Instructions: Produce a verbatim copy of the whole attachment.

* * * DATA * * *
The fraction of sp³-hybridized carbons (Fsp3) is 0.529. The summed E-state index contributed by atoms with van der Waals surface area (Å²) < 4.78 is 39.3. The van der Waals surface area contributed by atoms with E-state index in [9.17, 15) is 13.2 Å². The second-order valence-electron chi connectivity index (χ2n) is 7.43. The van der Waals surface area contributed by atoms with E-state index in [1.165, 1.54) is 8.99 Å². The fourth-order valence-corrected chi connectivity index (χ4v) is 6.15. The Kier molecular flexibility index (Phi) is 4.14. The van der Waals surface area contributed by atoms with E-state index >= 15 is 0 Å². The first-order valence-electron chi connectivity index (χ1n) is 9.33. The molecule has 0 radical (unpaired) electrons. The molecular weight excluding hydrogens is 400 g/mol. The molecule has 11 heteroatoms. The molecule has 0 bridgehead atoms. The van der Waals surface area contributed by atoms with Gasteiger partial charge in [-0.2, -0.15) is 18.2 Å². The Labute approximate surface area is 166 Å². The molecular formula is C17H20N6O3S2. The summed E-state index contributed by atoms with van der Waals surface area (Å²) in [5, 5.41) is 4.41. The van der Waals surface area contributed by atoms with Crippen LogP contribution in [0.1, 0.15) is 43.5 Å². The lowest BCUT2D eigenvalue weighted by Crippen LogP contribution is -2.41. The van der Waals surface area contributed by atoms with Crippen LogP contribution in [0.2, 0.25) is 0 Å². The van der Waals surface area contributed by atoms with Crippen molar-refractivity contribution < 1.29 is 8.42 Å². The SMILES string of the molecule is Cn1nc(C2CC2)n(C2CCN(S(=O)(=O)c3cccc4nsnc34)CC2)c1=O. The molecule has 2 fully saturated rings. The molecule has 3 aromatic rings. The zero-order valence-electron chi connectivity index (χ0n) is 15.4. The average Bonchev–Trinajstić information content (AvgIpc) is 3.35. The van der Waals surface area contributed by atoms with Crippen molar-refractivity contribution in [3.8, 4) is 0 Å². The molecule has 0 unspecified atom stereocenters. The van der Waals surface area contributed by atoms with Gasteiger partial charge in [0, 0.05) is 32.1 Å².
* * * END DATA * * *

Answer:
The fraction of sp³-hybridized carbons (Fsp3) is 0.529. The summed E-state index contributed by atoms with van der Waals surface area (Å²) < 4.78 is 39.3. The van der Waals surface area contributed by atoms with E-state index in [9.17, 15) is 13.2 Å². The second-order valence-electron chi connectivity index (χ2n) is 7.43. The van der Waals surface area contributed by atoms with E-state index in [1.165, 1.54) is 8.99 Å². The fourth-order valence-corrected chi connectivity index (χ4v) is 6.15. The Kier molecular flexibility index (Phi) is 4.14. The van der Waals surface area contributed by atoms with E-state index >= 15 is 0 Å². The first-order valence-electron chi connectivity index (χ1n) is 9.33. The molecule has 0 radical (unpaired) electrons. The molecular weight excluding hydrogens is 400 g/mol. The molecule has 11 heteroatoms. The molecule has 0 bridgehead atoms. The van der Waals surface area contributed by atoms with Gasteiger partial charge in [-0.2, -0.15) is 18.2 Å². The Labute approximate surface area is 166 Å². The molecular formula is C17H20N6O3S2. The summed E-state index contributed by atoms with van der Waals surface area (Å²) in [5, 5.41) is 4.41. The van der Waals surface area contributed by atoms with Crippen LogP contribution in [0.1, 0.15) is 43.5 Å². The lowest BCUT2D eigenvalue weighted by Crippen LogP contribution is -2.41. The van der Waals surface area contributed by atoms with Crippen LogP contribution in [0.2, 0.25) is 0 Å². The van der Waals surface area contributed by atoms with Crippen molar-refractivity contribution < 1.29 is 8.42 Å². The SMILES string of the molecule is Cn1nc(C2CC2)n(C2CCN(S(=O)(=O)c3cccc4nsnc34)CC2)c1=O. The molecule has 2 fully saturated rings. The molecule has 3 aromatic rings. The zero-order valence-electron chi connectivity index (χ0n) is 15.4. The average Bonchev–Trinajstić information content (AvgIpc) is 3.35. The van der Waals surface area contributed by atoms with Crippen molar-refractivity contribution in [3.8, 4) is 0 Å². The molecule has 0 unspecified atom stereocenters. The van der Waals surface area contributed by atoms with Gasteiger partial charge in [0, 0.05) is 32.1 Å².